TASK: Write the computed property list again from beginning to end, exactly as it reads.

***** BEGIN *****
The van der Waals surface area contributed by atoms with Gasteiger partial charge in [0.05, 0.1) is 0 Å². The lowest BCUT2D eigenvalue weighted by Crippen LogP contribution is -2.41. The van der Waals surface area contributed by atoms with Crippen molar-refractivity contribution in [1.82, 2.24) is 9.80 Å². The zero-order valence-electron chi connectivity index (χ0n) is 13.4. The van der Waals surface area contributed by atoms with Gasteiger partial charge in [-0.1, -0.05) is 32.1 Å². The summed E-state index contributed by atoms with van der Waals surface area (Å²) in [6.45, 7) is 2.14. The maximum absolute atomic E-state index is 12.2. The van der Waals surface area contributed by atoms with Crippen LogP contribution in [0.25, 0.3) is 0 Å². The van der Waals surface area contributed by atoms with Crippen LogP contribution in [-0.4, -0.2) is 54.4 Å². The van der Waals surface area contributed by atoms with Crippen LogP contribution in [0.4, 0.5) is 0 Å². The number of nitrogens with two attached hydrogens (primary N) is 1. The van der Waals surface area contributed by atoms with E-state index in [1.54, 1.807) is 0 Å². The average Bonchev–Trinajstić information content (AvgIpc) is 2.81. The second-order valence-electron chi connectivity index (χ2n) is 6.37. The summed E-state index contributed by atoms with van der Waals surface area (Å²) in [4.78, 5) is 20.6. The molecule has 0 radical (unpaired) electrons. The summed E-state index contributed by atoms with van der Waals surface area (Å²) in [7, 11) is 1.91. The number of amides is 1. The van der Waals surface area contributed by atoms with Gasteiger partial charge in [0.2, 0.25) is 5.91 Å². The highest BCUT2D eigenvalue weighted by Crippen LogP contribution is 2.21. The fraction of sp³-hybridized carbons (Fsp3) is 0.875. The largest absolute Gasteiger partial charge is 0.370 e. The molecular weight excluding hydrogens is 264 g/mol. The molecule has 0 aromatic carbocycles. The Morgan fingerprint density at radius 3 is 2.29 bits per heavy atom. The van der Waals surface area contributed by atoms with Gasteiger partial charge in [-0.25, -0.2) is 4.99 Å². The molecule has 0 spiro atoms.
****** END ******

The van der Waals surface area contributed by atoms with Gasteiger partial charge in [0.05, 0.1) is 0 Å². The lowest BCUT2D eigenvalue weighted by Crippen LogP contribution is -2.41. The van der Waals surface area contributed by atoms with Crippen molar-refractivity contribution in [1.82, 2.24) is 9.80 Å². The zero-order valence-electron chi connectivity index (χ0n) is 13.4. The van der Waals surface area contributed by atoms with Gasteiger partial charge in [-0.1, -0.05) is 32.1 Å². The summed E-state index contributed by atoms with van der Waals surface area (Å²) in [6.45, 7) is 2.14. The maximum absolute atomic E-state index is 12.2. The van der Waals surface area contributed by atoms with Crippen LogP contribution in [0.25, 0.3) is 0 Å². The van der Waals surface area contributed by atoms with Crippen LogP contribution in [-0.4, -0.2) is 54.4 Å². The van der Waals surface area contributed by atoms with Crippen LogP contribution in [0.4, 0.5) is 0 Å². The number of nitrogens with two attached hydrogens (primary N) is 1. The van der Waals surface area contributed by atoms with E-state index in [1.54, 1.807) is 0 Å². The average Bonchev–Trinajstić information content (AvgIpc) is 2.81. The second-order valence-electron chi connectivity index (χ2n) is 6.37. The summed E-state index contributed by atoms with van der Waals surface area (Å²) in [4.78, 5) is 20.6. The molecule has 0 radical (unpaired) electrons. The summed E-state index contributed by atoms with van der Waals surface area (Å²) in [7, 11) is 1.91. The number of amides is 1. The van der Waals surface area contributed by atoms with Gasteiger partial charge in [0.2, 0.25) is 5.91 Å². The highest BCUT2D eigenvalue weighted by Crippen LogP contribution is 2.21. The fraction of sp³-hybridized carbons (Fsp3) is 0.875. The largest absolute Gasteiger partial charge is 0.370 e. The molecular weight excluding hydrogens is 264 g/mol. The molecule has 0 aromatic carbocycles. The Morgan fingerprint density at radius 3 is 2.29 bits per heavy atom. The van der Waals surface area contributed by atoms with Gasteiger partial charge in [-0.25, -0.2) is 4.99 Å². The molecule has 0 spiro atoms.